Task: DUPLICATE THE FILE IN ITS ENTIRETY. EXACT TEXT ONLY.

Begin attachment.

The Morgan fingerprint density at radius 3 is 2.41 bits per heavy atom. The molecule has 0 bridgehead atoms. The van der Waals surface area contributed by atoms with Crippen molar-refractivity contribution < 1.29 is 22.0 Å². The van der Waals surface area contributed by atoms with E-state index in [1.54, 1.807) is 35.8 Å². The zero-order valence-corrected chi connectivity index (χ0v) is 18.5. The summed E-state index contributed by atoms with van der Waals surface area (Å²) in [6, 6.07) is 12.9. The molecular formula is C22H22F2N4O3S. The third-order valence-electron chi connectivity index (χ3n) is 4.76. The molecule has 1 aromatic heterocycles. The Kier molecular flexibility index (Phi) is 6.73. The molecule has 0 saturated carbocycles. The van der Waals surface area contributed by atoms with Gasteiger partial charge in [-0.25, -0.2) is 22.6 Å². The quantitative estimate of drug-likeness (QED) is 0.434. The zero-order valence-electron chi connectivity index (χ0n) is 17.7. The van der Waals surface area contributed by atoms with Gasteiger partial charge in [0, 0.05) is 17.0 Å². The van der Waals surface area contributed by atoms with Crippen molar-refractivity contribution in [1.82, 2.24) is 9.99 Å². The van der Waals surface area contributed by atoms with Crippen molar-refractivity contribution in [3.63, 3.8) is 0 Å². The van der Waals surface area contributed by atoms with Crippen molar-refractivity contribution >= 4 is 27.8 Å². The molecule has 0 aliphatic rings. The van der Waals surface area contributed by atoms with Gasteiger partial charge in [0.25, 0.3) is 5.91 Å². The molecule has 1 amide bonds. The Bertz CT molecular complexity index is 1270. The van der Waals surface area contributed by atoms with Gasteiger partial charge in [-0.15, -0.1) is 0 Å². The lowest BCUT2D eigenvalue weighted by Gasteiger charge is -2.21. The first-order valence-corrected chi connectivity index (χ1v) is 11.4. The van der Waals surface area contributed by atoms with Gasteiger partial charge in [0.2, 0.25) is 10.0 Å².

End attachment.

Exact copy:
The Morgan fingerprint density at radius 3 is 2.41 bits per heavy atom. The molecule has 0 bridgehead atoms. The van der Waals surface area contributed by atoms with Crippen molar-refractivity contribution < 1.29 is 22.0 Å². The van der Waals surface area contributed by atoms with E-state index in [1.54, 1.807) is 35.8 Å². The zero-order valence-corrected chi connectivity index (χ0v) is 18.5. The summed E-state index contributed by atoms with van der Waals surface area (Å²) in [6, 6.07) is 12.9. The molecular formula is C22H22F2N4O3S. The third-order valence-electron chi connectivity index (χ3n) is 4.76. The molecule has 1 aromatic heterocycles. The Kier molecular flexibility index (Phi) is 6.73. The molecule has 0 saturated carbocycles. The van der Waals surface area contributed by atoms with Gasteiger partial charge in [-0.25, -0.2) is 22.6 Å². The quantitative estimate of drug-likeness (QED) is 0.434. The zero-order valence-electron chi connectivity index (χ0n) is 17.7. The van der Waals surface area contributed by atoms with Gasteiger partial charge in [0, 0.05) is 17.0 Å². The van der Waals surface area contributed by atoms with Crippen molar-refractivity contribution in [1.82, 2.24) is 9.99 Å². The van der Waals surface area contributed by atoms with Crippen molar-refractivity contribution in [3.63, 3.8) is 0 Å². The van der Waals surface area contributed by atoms with Crippen molar-refractivity contribution >= 4 is 27.8 Å². The molecule has 0 aliphatic rings. The van der Waals surface area contributed by atoms with Gasteiger partial charge in [0.25, 0.3) is 5.91 Å². The molecule has 1 amide bonds. The Bertz CT molecular complexity index is 1270. The van der Waals surface area contributed by atoms with Gasteiger partial charge in [-0.15, -0.1) is 0 Å². The lowest BCUT2D eigenvalue weighted by Gasteiger charge is -2.21. The first-order valence-corrected chi connectivity index (χ1v) is 11.4. The van der Waals surface area contributed by atoms with Gasteiger partial charge in [0.2, 0.25) is 10.0 Å².